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Tuesday, May 20, 2014
|YOUR BEST SOURCE FOR THE UNBIASED MARKET COMMENTARY YOU WON'T GET FROM WALL STREET|
|China-U.S. Economic “Cold War” Heating Up|
|by Mike Larson|
Is China our friend? Our enemy? Our biggest "fr-enemy?" Or something else entirely?
That's the question investors are wrestling with in light of the recent ratcheting up of tensions between the U.S. and Asia's growing economic and military colossus. Just consider the news from the past 24 hours ...
Vietnamese citizens have also rioted against Chinese and Taiwanese companies, forcing China to evacuate thousands of its citizens from the country. That could lead to enhanced ties between the U.S. and Vietnam, something that would undoubtedly vex China even more!
If it brings back memories of the standoffs we saw with the old Soviet Union in the 1960s, 1970s, and early 1980s, that's no surprise. In some ways, it's the same process playing out again — this time as a largely economic Cold War. It's also a key investing risk that my colleague Larry Edelson has done such a good job highlighting in his work on the Cycles of War. Martin covered that a few days ago.
So will these latest tensions turn into something much worse? Is China an ally or an adversary? And what does that mean for your investing strategy? Are you likely to keep more of your money at work nearer to home, or do you want to invest more aggressively in China or Southeast Asia? I'm interested in your take on the blog.
My view is that China is grappling with plenty of economic challenges, from slowing growth to a potential massive real estate bust. That would tend to argue against them getting too aggressive with trade sanctions or other anti-American moves.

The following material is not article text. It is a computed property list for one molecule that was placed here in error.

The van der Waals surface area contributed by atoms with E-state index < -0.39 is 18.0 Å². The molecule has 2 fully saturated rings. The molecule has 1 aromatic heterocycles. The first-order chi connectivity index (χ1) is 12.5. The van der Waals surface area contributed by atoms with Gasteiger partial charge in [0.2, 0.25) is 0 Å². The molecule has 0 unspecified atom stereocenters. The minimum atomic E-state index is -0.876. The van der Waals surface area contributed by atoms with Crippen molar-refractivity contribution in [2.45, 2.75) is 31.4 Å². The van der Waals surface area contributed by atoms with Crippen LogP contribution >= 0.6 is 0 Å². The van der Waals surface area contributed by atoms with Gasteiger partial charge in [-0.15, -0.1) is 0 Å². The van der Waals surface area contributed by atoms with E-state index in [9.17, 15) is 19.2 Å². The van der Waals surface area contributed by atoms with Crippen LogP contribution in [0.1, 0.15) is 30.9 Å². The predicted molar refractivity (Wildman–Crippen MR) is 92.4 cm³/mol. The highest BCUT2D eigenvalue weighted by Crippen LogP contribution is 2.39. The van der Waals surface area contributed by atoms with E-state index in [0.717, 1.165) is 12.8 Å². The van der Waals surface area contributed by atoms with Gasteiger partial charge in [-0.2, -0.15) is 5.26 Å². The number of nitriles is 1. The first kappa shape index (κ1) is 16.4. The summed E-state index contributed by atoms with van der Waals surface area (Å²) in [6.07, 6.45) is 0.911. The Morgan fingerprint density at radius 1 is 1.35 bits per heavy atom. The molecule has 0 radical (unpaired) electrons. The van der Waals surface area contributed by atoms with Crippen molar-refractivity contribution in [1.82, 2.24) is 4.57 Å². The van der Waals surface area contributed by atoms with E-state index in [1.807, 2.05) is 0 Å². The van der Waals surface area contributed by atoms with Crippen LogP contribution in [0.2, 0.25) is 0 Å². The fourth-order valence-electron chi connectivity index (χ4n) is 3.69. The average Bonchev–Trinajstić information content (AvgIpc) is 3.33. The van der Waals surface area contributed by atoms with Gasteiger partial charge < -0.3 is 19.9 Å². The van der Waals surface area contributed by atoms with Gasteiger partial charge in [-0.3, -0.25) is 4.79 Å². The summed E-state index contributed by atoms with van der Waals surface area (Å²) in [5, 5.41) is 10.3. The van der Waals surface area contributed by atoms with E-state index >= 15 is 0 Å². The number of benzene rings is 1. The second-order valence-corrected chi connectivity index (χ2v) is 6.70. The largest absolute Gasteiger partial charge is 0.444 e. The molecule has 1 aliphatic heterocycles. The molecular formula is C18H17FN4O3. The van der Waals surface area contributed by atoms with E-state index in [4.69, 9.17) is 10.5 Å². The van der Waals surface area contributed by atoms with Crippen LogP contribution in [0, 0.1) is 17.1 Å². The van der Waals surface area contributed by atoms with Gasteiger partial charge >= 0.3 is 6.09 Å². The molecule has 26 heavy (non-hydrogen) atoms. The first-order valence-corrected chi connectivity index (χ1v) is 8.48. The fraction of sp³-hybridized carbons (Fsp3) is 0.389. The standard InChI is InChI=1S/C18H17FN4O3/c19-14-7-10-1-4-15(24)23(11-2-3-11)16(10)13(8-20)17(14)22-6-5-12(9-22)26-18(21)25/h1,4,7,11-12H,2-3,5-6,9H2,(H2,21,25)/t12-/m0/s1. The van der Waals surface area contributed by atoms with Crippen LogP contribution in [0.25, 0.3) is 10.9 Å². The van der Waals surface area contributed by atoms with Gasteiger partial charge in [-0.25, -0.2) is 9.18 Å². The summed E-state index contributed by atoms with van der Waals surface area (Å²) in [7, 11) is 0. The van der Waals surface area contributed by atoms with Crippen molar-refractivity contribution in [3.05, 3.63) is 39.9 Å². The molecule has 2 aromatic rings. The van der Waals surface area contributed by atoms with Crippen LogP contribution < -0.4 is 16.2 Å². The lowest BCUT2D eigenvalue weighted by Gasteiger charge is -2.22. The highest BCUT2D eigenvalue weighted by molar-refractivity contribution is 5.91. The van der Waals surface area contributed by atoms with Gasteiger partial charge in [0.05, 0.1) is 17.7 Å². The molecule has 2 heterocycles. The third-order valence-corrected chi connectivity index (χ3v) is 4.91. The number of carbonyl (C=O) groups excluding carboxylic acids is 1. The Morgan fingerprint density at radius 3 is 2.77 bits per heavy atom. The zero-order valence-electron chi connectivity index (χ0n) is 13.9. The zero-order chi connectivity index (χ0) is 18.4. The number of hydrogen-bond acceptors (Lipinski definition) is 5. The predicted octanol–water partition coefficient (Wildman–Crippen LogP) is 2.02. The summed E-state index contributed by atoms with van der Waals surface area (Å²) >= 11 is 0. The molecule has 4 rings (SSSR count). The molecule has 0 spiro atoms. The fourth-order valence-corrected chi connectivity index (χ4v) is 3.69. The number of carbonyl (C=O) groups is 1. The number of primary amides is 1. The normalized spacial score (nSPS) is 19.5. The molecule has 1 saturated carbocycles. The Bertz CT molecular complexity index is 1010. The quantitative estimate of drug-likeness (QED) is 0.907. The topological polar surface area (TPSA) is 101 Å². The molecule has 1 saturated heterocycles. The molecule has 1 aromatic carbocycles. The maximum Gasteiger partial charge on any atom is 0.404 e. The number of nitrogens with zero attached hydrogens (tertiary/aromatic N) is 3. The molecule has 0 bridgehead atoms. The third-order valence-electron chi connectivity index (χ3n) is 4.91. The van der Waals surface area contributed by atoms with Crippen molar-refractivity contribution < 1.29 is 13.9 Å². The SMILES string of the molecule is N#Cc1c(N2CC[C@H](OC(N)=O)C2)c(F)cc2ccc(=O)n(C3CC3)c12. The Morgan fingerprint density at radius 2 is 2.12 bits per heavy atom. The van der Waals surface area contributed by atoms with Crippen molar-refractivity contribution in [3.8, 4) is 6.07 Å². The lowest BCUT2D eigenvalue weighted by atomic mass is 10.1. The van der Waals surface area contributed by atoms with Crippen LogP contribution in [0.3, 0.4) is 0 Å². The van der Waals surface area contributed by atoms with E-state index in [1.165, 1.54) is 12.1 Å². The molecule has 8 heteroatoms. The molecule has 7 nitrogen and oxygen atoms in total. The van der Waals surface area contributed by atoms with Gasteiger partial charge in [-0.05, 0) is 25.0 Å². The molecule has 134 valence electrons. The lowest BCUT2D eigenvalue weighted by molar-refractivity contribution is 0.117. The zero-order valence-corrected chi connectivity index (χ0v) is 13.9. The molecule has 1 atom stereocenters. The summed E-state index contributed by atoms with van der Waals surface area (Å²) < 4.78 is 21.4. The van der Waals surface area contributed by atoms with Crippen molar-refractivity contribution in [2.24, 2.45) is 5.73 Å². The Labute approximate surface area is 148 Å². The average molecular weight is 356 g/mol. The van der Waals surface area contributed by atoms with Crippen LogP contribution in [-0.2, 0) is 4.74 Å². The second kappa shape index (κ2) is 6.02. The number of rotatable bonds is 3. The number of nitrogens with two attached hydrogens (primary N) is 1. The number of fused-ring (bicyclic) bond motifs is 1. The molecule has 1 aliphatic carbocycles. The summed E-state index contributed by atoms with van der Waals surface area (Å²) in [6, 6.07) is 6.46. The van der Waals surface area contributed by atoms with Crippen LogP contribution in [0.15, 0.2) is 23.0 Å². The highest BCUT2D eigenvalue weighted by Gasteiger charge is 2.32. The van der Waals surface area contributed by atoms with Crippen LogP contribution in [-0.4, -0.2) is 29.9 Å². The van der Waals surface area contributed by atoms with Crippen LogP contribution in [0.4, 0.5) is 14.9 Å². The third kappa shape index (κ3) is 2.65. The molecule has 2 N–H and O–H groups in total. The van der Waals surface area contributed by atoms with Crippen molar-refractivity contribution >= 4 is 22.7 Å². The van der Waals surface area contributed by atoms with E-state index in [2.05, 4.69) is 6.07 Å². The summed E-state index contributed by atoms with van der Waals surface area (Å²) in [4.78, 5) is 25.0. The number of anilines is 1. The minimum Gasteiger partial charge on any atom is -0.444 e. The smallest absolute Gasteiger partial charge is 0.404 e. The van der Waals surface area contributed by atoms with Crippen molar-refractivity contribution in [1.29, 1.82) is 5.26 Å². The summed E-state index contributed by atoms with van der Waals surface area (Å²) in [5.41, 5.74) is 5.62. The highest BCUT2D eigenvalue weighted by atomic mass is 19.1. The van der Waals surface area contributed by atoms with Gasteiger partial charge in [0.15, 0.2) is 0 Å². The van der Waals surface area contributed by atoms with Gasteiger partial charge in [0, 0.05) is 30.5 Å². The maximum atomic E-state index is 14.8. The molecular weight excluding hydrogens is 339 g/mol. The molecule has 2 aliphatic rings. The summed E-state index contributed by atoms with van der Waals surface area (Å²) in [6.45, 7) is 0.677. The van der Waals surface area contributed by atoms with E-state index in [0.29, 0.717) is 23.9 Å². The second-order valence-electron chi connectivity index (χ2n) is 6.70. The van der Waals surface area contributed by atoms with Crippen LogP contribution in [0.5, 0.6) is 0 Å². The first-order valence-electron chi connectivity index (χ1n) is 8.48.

But China also holds a real trump card in the form of hundreds of billions of dollars worth of our government bonds. If we push them too far, we could start seeing reams of sell orders come in over the transom from Asia. That would push up everything from the mortgage rates we pay to buy homes to the gargantuan interest bill on our $17.4-trillion-and-counting debt load! So it's important to pay attention to China in the days and weeks ahead to see what move it makes next!
Meanwhile, many of you were up in arms about the ramifications and motivation of companies like Walgreen Co.(WAG, Weiss Rating: A-) and Pfizer (PFE, Weiss Rating: A) shipping their corporate headquarters overseas to save a few bucks.
No matter which side you come down on this debate, there's no denying the ongoing trends toward offshoring and tax inversions will impact your wallet. They may help you as an investor by boosting the earnings per share your companies make ... but hurt you as an American by shifting more of the tax burden to you, or even resulting in you losing your job!
So will Washington get more aggressive to go after tax dollars? Or should it let corporations do what they want to do? Hop over to the blog to weigh in!
The euro has continued to weaken as I expected, in part because of threats of extraordinary policy measures out of the European Central Bank (ECB). The latest from Der Spiegel in Germany? That the ECB will introduce "negative" deposit rates. That would mean banks will have to pay the ECB to park money with it rather than do something actually productive, like lend it out.Reminder: If you have any thoughts to share on these market events, all you have to do is hop on over to the blog and leave your comments. Until next time,